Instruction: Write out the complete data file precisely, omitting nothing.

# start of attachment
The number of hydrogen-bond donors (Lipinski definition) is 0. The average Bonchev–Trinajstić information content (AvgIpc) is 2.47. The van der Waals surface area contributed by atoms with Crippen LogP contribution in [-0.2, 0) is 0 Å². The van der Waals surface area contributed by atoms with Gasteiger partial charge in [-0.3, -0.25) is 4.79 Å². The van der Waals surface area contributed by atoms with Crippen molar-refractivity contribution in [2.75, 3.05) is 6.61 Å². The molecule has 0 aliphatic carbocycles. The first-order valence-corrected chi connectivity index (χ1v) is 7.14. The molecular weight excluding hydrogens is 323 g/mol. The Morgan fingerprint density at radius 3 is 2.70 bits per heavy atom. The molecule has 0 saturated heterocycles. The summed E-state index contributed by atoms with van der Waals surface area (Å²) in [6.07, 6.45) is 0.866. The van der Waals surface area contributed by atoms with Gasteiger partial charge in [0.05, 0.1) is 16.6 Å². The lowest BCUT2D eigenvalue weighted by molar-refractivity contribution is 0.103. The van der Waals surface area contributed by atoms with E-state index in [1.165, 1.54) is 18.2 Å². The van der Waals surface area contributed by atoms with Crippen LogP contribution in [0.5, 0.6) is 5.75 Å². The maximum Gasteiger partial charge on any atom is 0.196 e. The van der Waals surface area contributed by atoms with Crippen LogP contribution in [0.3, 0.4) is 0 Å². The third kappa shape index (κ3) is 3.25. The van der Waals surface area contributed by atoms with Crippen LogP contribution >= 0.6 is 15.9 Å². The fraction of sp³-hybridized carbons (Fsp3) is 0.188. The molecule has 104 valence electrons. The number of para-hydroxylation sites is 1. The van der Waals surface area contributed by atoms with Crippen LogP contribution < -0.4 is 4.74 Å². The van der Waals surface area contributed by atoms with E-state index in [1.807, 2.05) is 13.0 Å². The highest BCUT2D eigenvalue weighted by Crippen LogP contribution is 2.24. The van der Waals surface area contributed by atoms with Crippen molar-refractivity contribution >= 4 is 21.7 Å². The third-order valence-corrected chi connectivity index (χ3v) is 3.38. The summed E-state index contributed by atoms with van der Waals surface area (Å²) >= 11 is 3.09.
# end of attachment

The number of hydrogen-bond donors (Lipinski definition) is 0. The average Bonchev–Trinajstić information content (AvgIpc) is 2.47. The van der Waals surface area contributed by atoms with Crippen LogP contribution in [-0.2, 0) is 0 Å². The van der Waals surface area contributed by atoms with Gasteiger partial charge in [-0.3, -0.25) is 4.79 Å². The van der Waals surface area contributed by atoms with Crippen molar-refractivity contribution in [2.75, 3.05) is 6.61 Å². The molecule has 0 aliphatic carbocycles. The first-order valence-corrected chi connectivity index (χ1v) is 7.14. The molecular weight excluding hydrogens is 323 g/mol. The Morgan fingerprint density at radius 3 is 2.70 bits per heavy atom. The molecule has 0 saturated heterocycles. The summed E-state index contributed by atoms with van der Waals surface area (Å²) in [6.07, 6.45) is 0.866. The van der Waals surface area contributed by atoms with Gasteiger partial charge in [0.05, 0.1) is 16.6 Å². The lowest BCUT2D eigenvalue weighted by molar-refractivity contribution is 0.103. The van der Waals surface area contributed by atoms with E-state index in [1.165, 1.54) is 18.2 Å². The van der Waals surface area contributed by atoms with Crippen LogP contribution in [0.5, 0.6) is 5.75 Å². The maximum Gasteiger partial charge on any atom is 0.196 e. The van der Waals surface area contributed by atoms with Crippen LogP contribution in [0.3, 0.4) is 0 Å². The third kappa shape index (κ3) is 3.25. The van der Waals surface area contributed by atoms with Crippen LogP contribution >= 0.6 is 15.9 Å². The fraction of sp³-hybridized carbons (Fsp3) is 0.188. The molecule has 104 valence electrons. The number of para-hydroxylation sites is 1. The van der Waals surface area contributed by atoms with Crippen LogP contribution < -0.4 is 4.74 Å². The van der Waals surface area contributed by atoms with E-state index in [1.807, 2.05) is 13.0 Å². The highest BCUT2D eigenvalue weighted by Crippen LogP contribution is 2.24. The van der Waals surface area contributed by atoms with Crippen molar-refractivity contribution >= 4 is 21.7 Å². The third-order valence-corrected chi connectivity index (χ3v) is 3.38. The summed E-state index contributed by atoms with van der Waals surface area (Å²) >= 11 is 3.09.